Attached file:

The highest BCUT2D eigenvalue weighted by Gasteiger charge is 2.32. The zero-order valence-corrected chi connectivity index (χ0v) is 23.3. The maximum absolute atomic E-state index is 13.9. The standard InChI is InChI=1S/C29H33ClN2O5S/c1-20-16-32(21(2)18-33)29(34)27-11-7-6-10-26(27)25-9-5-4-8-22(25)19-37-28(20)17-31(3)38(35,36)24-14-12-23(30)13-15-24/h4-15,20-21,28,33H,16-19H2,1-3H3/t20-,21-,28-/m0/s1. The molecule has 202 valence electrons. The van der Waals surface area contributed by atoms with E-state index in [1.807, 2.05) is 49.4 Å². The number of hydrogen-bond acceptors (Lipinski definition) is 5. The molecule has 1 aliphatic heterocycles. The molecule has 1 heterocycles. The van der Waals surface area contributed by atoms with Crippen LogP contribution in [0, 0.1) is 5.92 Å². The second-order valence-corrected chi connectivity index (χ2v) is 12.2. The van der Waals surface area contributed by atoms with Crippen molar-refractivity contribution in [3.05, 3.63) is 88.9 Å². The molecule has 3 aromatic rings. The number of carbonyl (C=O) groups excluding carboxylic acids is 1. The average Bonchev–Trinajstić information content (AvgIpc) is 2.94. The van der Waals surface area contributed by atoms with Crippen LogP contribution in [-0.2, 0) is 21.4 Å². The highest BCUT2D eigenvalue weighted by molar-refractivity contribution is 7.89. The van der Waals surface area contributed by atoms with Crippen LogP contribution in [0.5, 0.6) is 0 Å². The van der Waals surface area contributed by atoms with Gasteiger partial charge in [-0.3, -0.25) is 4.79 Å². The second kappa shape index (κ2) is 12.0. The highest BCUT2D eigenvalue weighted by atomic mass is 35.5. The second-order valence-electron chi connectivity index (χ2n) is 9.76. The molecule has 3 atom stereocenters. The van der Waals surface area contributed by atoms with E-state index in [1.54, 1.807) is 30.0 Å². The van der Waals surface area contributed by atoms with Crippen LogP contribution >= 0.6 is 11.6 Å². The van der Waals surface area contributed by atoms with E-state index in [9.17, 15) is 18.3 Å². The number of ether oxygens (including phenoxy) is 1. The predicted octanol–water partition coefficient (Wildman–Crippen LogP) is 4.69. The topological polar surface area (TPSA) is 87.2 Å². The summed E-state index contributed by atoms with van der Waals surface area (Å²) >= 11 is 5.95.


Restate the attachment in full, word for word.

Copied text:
The highest BCUT2D eigenvalue weighted by Gasteiger charge is 2.32. The zero-order valence-corrected chi connectivity index (χ0v) is 23.3. The maximum absolute atomic E-state index is 13.9. The standard InChI is InChI=1S/C29H33ClN2O5S/c1-20-16-32(21(2)18-33)29(34)27-11-7-6-10-26(27)25-9-5-4-8-22(25)19-37-28(20)17-31(3)38(35,36)24-14-12-23(30)13-15-24/h4-15,20-21,28,33H,16-19H2,1-3H3/t20-,21-,28-/m0/s1. The molecule has 202 valence electrons. The van der Waals surface area contributed by atoms with E-state index in [1.807, 2.05) is 49.4 Å². The number of hydrogen-bond acceptors (Lipinski definition) is 5. The molecule has 1 aliphatic heterocycles. The molecule has 1 heterocycles. The van der Waals surface area contributed by atoms with Crippen LogP contribution in [0, 0.1) is 5.92 Å². The second-order valence-corrected chi connectivity index (χ2v) is 12.2. The van der Waals surface area contributed by atoms with Crippen molar-refractivity contribution in [3.05, 3.63) is 88.9 Å². The molecule has 3 aromatic rings. The number of carbonyl (C=O) groups excluding carboxylic acids is 1. The average Bonchev–Trinajstić information content (AvgIpc) is 2.94. The van der Waals surface area contributed by atoms with Crippen LogP contribution in [-0.2, 0) is 21.4 Å². The highest BCUT2D eigenvalue weighted by molar-refractivity contribution is 7.89. The van der Waals surface area contributed by atoms with Crippen LogP contribution in [0.5, 0.6) is 0 Å². The van der Waals surface area contributed by atoms with Gasteiger partial charge in [-0.3, -0.25) is 4.79 Å². The second kappa shape index (κ2) is 12.0. The highest BCUT2D eigenvalue weighted by atomic mass is 35.5. The second-order valence-electron chi connectivity index (χ2n) is 9.76. The molecule has 3 atom stereocenters. The van der Waals surface area contributed by atoms with E-state index in [1.54, 1.807) is 30.0 Å². The van der Waals surface area contributed by atoms with Crippen LogP contribution >= 0.6 is 11.6 Å². The van der Waals surface area contributed by atoms with E-state index in [9.17, 15) is 18.3 Å². The number of ether oxygens (including phenoxy) is 1. The predicted octanol–water partition coefficient (Wildman–Crippen LogP) is 4.69. The topological polar surface area (TPSA) is 87.2 Å². The summed E-state index contributed by atoms with van der Waals surface area (Å²) >= 11 is 5.95.